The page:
In order to function properly, proteins in the body need to be perfectly arranged, or folded. Protein misfolding produces a number of problems, including diseases of aging and different cancers. A new method developed by researchers at the Texas A&M Institute of Biosciences and Technology, examines protein assembly in real time, in living cells, to find problems with assembly and diagnose the resulting diseases.1
Proteins are organic molecules made up of different combinations of 20 amino acids. For any given protein, the amino acids must join together with chemical bonds and then fold properly, in single copy as a monomer or multiple copies as an oligomer, to execute the protein’s function within cells.
Nearly a third of the proteins in the human body assemble as oligomers to perform their biological tasks. Hemoglobin, for example, assembles as a tetramer to most efficiently transport oxygen through the bloodstream. A disruption of hemoglobin’s assembly would compromise cellular uptake of oxygen, potentially causing damage to cells throughout the body due to lack of oxygen. That’s where the new study comes in.
“We developed a novel method to examine protein assembly in real time and to dissect the structure-function relations in living cells,” says Yubin Zhou, PhD, associate professor at Texas A&M and coauthor of the study. “Normally this is done in test tubes. Our study meets the urgent and critical need for quantitative assessment of protein structure and monitoring of protein actions under native conditions.”
Zhou calls the engineered, genetically-encoded mini-tags ‘MoTags,’ which is short for monomer/oligomer detection tag. The tags enable researchers to quantify the number of units in a particular protein and compare the result with the ideal number of units for that protein to identify any misfolding.
Scientists believe that protein misfolding occurs naturally during the aging process as proteins become damaged, ultimately causing some of the major diseases associated with aging, including Alzheimer’s disease, cancers, and Parkinson’s disease. A method that can quickly determine whether a protein is inappropriately assembled in real time, in living cells, will not only help scientists better understand the pathogenic mechanisms but can also aid in the diagnosis of disease and inform possible treatments.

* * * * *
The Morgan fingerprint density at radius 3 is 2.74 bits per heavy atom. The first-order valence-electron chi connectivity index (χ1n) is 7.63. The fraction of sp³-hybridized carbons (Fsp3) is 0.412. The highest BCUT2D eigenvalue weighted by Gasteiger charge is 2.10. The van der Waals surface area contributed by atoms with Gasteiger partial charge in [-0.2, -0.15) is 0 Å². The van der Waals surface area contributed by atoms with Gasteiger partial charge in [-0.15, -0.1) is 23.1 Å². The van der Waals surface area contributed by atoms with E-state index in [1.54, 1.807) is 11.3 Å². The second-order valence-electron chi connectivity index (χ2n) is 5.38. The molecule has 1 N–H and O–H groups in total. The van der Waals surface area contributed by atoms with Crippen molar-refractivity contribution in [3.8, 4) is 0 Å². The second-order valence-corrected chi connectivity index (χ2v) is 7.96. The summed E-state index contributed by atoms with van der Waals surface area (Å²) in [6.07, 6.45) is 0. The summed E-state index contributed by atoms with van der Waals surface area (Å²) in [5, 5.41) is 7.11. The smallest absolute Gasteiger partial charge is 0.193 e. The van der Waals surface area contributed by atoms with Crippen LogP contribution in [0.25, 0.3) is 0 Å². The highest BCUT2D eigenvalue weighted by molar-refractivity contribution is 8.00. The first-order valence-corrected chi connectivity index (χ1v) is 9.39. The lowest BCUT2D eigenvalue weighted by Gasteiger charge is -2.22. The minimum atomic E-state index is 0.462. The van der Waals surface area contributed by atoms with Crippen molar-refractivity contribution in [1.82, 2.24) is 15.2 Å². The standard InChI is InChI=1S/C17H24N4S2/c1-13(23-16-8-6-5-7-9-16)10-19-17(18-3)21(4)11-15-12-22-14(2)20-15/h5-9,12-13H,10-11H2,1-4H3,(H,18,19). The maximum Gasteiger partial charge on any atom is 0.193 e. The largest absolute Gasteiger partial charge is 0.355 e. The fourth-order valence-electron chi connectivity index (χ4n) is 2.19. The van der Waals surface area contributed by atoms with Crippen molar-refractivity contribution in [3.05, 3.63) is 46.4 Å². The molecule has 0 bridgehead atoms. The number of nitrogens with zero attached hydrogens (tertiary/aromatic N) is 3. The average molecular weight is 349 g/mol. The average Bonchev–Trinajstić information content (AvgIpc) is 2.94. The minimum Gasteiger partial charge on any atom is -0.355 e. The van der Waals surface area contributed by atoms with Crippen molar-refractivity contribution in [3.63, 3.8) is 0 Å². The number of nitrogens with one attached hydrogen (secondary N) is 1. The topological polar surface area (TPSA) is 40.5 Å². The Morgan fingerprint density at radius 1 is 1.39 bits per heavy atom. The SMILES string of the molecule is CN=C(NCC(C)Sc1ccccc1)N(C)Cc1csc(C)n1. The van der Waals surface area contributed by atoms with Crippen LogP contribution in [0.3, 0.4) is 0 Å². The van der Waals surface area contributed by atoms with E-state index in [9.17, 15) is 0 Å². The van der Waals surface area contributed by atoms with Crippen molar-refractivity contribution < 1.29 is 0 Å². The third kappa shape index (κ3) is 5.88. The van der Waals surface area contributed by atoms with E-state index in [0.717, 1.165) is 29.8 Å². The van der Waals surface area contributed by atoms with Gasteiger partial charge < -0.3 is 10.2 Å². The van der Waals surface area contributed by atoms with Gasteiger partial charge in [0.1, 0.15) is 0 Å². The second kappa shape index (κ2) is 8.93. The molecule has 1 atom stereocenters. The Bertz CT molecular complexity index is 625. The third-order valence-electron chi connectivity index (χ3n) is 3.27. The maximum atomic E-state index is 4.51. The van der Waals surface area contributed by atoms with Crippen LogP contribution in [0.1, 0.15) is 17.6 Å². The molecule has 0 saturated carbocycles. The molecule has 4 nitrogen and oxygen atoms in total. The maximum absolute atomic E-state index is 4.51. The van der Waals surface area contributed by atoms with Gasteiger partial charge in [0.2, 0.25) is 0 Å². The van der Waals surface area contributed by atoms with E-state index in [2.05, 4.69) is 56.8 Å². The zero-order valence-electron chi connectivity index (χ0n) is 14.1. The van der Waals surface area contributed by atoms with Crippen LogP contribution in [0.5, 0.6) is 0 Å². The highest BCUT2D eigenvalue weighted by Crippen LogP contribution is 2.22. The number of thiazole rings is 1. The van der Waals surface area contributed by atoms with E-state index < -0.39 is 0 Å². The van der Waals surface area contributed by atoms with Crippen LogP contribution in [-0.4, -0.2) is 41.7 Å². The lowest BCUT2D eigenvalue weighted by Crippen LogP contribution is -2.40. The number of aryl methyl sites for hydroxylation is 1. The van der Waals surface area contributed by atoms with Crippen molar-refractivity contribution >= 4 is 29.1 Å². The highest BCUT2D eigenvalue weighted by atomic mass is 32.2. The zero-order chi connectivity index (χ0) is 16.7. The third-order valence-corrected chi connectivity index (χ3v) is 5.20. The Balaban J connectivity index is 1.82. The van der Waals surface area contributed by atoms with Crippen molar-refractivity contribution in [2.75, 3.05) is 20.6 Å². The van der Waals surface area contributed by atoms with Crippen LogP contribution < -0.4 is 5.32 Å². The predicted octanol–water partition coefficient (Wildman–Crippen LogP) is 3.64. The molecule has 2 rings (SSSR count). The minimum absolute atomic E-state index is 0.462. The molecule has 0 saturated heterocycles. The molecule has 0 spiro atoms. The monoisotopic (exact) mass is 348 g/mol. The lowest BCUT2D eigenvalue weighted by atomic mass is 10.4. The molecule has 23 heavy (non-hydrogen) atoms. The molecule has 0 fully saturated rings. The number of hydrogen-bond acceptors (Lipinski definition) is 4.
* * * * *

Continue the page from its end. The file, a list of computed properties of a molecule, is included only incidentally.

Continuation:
The MoTag method can also help screen for drugs that correct the misfolding or misassembly of disease-causing or disease-associated proteins. “In addition to protein structure-function relationship studies, our approach can detect protein-to-protein, protein-to-DNA, or protein ligand-to-drug interactions,” says Guolin Ma, PhD, a postdoctoral fellow in Zhou’s lab who spearheaded the work. “Therefore, the live-cell screening assays against these interactions can be set up based on our method.”
“Our method can be widely adopted by any laboratories equipped with a standard fluorescence microscope to study protein chemistry, and thus is suitable for a broad application in the fields of protein chemistry, chemical biology, biochemistry research, as well as the development of assays to aid drug screening and therapeutic development in the near future,” says Yun (Nancy) Huang, PhD, assistant professor in the center for epigenetics and disease prevention at Texas A&M and coauthor of the study.
“Our simple methods have straightforward readouts and circumvent laborious protein expression and purification procedures,” says Huang. “We are thrilled with the broad adaptability and wide applications of MoTags in biomedical research, as well as the potential for transforming the way biochemists study their pet proteins.”
For further information, visit Texas A&M Health Science Center.
- Ma G, Zhang Q, He L, et al. Genetically encoded tags for real-time dissection of protein assembly in living cells. Chem Sci. 2018;9:5551–5555; doi: 10.1039/c8sc00839f.